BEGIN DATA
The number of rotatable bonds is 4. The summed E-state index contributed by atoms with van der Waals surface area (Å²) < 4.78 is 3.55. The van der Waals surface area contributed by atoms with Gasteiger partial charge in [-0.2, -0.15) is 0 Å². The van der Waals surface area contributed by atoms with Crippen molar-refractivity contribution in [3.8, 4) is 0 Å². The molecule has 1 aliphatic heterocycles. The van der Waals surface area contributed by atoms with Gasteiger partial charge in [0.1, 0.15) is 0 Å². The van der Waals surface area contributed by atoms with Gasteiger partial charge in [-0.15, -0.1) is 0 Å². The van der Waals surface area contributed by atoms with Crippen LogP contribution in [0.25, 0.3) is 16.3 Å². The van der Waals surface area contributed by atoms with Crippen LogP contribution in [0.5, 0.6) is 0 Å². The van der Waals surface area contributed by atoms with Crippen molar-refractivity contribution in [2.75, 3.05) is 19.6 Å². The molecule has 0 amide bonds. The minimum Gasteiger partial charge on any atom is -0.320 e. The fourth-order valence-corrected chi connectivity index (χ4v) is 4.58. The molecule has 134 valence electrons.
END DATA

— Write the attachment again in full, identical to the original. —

The number of rotatable bonds is 4. The summed E-state index contributed by atoms with van der Waals surface area (Å²) < 4.78 is 3.55. The van der Waals surface area contributed by atoms with Gasteiger partial charge in [-0.2, -0.15) is 0 Å². The van der Waals surface area contributed by atoms with Crippen molar-refractivity contribution in [3.8, 4) is 0 Å². The molecule has 1 aliphatic heterocycles. The van der Waals surface area contributed by atoms with Gasteiger partial charge in [0.1, 0.15) is 0 Å². The van der Waals surface area contributed by atoms with Gasteiger partial charge in [-0.15, -0.1) is 0 Å². The van der Waals surface area contributed by atoms with Crippen LogP contribution in [0.25, 0.3) is 16.3 Å². The van der Waals surface area contributed by atoms with Crippen LogP contribution in [0.5, 0.6) is 0 Å². The van der Waals surface area contributed by atoms with Crippen molar-refractivity contribution in [2.75, 3.05) is 19.6 Å². The molecule has 0 amide bonds. The minimum Gasteiger partial charge on any atom is -0.320 e. The fourth-order valence-corrected chi connectivity index (χ4v) is 4.58. The molecule has 134 valence electrons.